jlgribble.com | book cover of Inferno (Hammer and Fist: Geminatus #1) by Jennifer Cody

The author advertised that this book could be read before or after Sledge and Claw (Hammer and Fist: Lextalion #1), but I read it second per the publishing dates. This order worked well for two reasons. First, characters from the other book provide delightful cameos in this novel (and yes, Lex and co. are as ridiculous from an external point of view as I could have expected). Second, that book also provides an extended prologue to this one at the end. Again, not necessary to read, but it definitely offers a greater reading experience.

Cody has created two vastly different books from the same basic building blocks. The two are set in the same world (and even in the same physical region), but Cody approaches her urban fantasy creation from a different direction here. I had fun with the inevitable comparisons I drew between Lex and Ranger/Hunter, who bring fascinating similarities and differences to the table as protagonists. Both heroes are an intriguing mix of supernatural races that make them extraordinarily powerful. However, while Lex was born and raised for his role, Ranger/Hunter has spent his life wondering why he is different. They perform much the same function, though Ranger/Hunter has dedicated himself to keeping his small corner of the world safe (and helping kids win science fairs).

Here’s where it gets a bit trickier: Ranger and Hunter are the same consciousness split between two separate bodies. Cody takes great care to maintain an internal logic of how the perspective is managed in this book so that it doesn’t read like a mess of point-of-view errors. Again, the multiple ways Ranger/Hunter is an incredibly powerful being are accompanied by significant drawbacks, from hiding his identity from those he cares about to making “the other half of him” a painful reality.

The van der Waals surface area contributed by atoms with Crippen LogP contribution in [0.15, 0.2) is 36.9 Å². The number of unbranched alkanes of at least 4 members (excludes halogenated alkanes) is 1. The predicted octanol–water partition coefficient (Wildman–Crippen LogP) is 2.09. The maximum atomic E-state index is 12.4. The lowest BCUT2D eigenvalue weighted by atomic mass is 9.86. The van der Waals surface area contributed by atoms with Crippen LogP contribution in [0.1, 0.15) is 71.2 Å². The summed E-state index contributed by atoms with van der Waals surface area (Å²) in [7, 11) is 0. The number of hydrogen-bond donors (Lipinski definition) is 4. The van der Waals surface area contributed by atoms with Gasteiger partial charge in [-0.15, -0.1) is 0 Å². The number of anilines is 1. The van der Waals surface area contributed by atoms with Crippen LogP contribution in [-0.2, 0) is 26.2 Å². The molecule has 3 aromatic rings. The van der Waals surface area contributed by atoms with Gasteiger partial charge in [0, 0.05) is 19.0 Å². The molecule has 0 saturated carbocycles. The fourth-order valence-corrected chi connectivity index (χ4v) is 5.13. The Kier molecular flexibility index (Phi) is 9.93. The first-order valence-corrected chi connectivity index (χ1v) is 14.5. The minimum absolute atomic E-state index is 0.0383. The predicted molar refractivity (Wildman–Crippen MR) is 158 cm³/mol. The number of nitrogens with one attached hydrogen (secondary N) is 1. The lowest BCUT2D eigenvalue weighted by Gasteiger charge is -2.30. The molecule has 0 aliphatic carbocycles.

His secret starts to get out as Ranger/Hunter becomes embroiled in a small-town mystery that puts him on a collision course with the bureaucratic agency that oversees interdimensional issues. Along the way, he acquires great new friends, a steady paycheck for Hunter, and an adorable boyfriend. (Honestly, who wouldn’t want to snuggle Cedric?) This novel does not end on a cliffhanger like the other, but while the immediate external conflict is resolved, it is a symptom of a much larger issue with which Ranger/Hunter will have to contend.

Cody has said that these two series will be able to stand alone, but I’m now thoroughly invested in both. I look forward to spotting how they support and strengthen each other via characters, plot, or basic worldbuilding.

Rating: 5 (out of 5) stars. Cross-posted to Amazon and Goodreads.

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